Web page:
Obtaining interviews

There is evidence to indicate that experienced interviewers are better able to obtain interviews than inexperienced interviewers. This is important, since the higher the percentage of non-respondents in a survey, the greater the probability that some bias will be introduced by the fact that non-respondents are different in some relevant way to those who do respond.

For example, in a survey about drinking habits those most likely to be interviewed are most likely to be found at home, and yet the very fact of their being at home means that they differ in important ways from those who are out drinking!_

Although obtaining co-operation from respondents is thought to be becoming harder, it is still true to say that on most consumer-type surveys skilled interviewers can obtain response rates of 80 per cent or better. Response rates such as these obviously minimize the potential errors that might be introduced by non-response bias.

In general, industrial, trade and executive interviews are harder to obtain because the respondent is being interviewed in his or her role as a business person and there is a need to secure their co-operation using working time. In obtaining industrial and executive interviews, it is usual for an appointment to be made by telephone and this may be preceded by an explanatory letter or e-mail. When the interviewer keeps the appointment he or she should be provided with an 'authority letter' which gives the respondent a telephone number to check on the interviewer's credentials. In practice this opportunity is rarely taken up, but it is too minor a detail over which to lose a valuable interview if such letters have not been provided.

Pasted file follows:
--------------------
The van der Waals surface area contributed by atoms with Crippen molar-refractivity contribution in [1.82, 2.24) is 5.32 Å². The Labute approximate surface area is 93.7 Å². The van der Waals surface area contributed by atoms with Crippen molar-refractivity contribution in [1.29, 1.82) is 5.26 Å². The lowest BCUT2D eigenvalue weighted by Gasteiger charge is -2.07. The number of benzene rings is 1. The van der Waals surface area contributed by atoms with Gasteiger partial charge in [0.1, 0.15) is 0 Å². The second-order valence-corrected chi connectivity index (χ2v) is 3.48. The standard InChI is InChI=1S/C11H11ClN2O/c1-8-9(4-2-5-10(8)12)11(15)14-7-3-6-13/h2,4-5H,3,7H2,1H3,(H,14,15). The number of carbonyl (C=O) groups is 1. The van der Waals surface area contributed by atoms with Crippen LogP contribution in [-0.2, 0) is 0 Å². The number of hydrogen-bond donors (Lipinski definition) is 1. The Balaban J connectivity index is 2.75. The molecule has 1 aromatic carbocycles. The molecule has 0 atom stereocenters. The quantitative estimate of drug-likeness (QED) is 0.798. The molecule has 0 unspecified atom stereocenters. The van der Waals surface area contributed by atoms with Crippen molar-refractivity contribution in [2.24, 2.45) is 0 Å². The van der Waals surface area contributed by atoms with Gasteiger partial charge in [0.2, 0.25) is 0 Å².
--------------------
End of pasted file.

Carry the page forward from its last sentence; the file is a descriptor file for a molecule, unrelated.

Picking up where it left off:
In certain kinds of highly specialist or technical interviewing it may be necessary for the interviewer to have appropriate educational qualifications, or the ability to absorb knowledge relevant to the interview, in order to comprehend the answers and be able to frame appropriate supplementary questions.

There is the danger, however, that if the interviewer is too much of a specialist then his or her expertise on the subject will become evident to the respondent and may inhibit replies. If the interviewer is not sufficiently knowledgeable about the subject the opposite danger exists: that it is a waste of time talking with an interviewer who obviously does not understand the subject, and therefore asks inappropriate questions to which incomprehensible replies are given. In general, the industrial trade or executive respondent should perceive the interviewer as being an informed and intelligent person fully competent to explore the subject of the interview and to comprehend the replies, but leaving the respondent feeling the dominant partner to the interchange.

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